There’s a line in Jhumpa Lahiri’s (quite good) newest novel, The Lowland, that resonates with me lately.
“The child was beginning to overwhelm her.”
Lahiri writes about Gauri, a pregnant Indian woman newly arrived in America who struggles with the bodily nature of carrying a baby. The way her unborn daughter takes ownership of her womb-space, the way exhaustion and heartburn become her constant companions, the way her growing shape necessitates new clothes, the way her daughter’s jabs and kicks and unexpected turns keep her up all night long.
I get it. Oh, I get it.
I consider myself a fairly strong person. When I’m not pregnant I run a lot. I stay up late when I feel like it. I spent my high school years playing ice hockey and my college ones rock climbing. I once walked on a broken ankle for three months because I thought it was probably just a sprain.
One of the most difficult parts of pregnancy for me is that, physically at least, I’m not really calling the shots anymore. Mind over matter just doesn’t matter. It’s not about being strong. This baby, small as he or she is, is calling the shots.
For example: Born and raised in Wisconsin, I am a meat-and-potatoes girl. During this pregnancy, I have had a complete distaste for beef. I can’t stand it. I go to In n’ Out Burger with the fam and I order fries. Just. Fries. I literally haven’t had a hamburger in nearly eight months. I scarcely recognize myself.
That’s just the tip of the iceberg. Between bathroom runs, night waking, and the fact that the only position I’ve found comfortable since my 30th week of pregnancy is on my hands and knees, I am in a constant state of being reminded that my body is no longer fully my own.
But was it ever, really?
When I’m not feeling slightly crazy about the Invasion-of-the-Tiny-Body-Snatcher situation, I find it to be a beautiful theological picture of what, for Christians at least, our bodies should always be. Scripture is full of reminders that our bodies are more than just our own vehicles, given to us by God to cruise through life and use however we choose. For example, in 1 Corinthians, Paul writes:
19 Do you not know that your bodies are temples of the Holy Spirit, who is in you, whom you have received from God? You are not your own; 20 you were bought at a price. Therefore honor God with your bodies.
For those of us who are or have been pregnant, carrying a baby is a constant reminder that our bodies are not our own. It’s also a reminder that even when that baby is born, we are still not our own. We were purchased–body and soul–by the precious blood of Jesus. The Holy Spirit dwells in me today just as surely, in just as real a way, as this tiny human dwells in me.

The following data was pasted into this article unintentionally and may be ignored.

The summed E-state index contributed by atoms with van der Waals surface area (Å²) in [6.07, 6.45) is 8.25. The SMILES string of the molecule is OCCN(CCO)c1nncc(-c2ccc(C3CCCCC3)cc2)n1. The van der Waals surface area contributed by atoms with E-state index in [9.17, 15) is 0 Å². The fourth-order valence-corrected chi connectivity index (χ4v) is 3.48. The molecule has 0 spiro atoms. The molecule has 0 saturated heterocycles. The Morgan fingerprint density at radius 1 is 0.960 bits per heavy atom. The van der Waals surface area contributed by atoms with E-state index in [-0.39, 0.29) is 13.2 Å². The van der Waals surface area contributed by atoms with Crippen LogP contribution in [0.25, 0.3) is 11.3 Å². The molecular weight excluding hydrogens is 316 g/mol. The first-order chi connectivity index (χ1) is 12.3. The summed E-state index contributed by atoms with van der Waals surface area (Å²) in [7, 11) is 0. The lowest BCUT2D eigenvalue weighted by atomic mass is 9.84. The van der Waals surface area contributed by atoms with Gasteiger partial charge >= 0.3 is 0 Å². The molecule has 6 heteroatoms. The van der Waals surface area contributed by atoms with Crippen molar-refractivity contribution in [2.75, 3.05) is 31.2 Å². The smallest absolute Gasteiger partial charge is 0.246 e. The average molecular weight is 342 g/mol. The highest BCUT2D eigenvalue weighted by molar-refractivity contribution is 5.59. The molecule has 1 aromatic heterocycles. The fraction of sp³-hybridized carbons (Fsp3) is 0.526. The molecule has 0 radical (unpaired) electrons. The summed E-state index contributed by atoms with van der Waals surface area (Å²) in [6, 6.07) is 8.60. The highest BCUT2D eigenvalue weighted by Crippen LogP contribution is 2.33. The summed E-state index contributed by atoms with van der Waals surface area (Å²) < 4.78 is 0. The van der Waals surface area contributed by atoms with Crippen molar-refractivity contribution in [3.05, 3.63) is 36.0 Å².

We are also not our own because we belong to each other. My body is given to me by God to share with the body of Christ and with the world God loves. When my arms rock my crying son or comfort a grieving friend, when my hands cook a meal for a new mom or open in friendship to a stranger, when my feet take me into the sanctuary to preach or over to the preschool to tell a children’s story, my body is not my own. I choose faithfulness to my husband because my body is not my own. I fought for chastity before marriage for the same reason.
I want to remember the kicks and jabs this little one gives my belly because they are sweet and special and fleeting. (Except the ones in the lungs that cause me to make occasional bizarre grunting noises at the most awkward moments, because those I could do without…)
Yet I also want to remember them because they are a physical reminder of what God calls us all to do – to carry the Holy Spirit with us into the world that God loves. To use our bodies not just for our own satisfaction and pleasure (and, in pregnancy, constant cupcake-eating…), or even for our own families and friends, but to give them continually over to God for his honor and glory. To use them to do hard things – to deny ourselves, to pick up our crosses, and to follow Jesus wherever he leads.
This baby will be born in a matter of weeks, and my body will become my own once again.
Or will it?
2 thoughts on “When Mind Over Matter Doesn’t Matter”
Such a profound reflection. Really enjoy your writing and appreciate your insights!
Thank you for your encouragement, Jenn! Good to be back writing regularly again.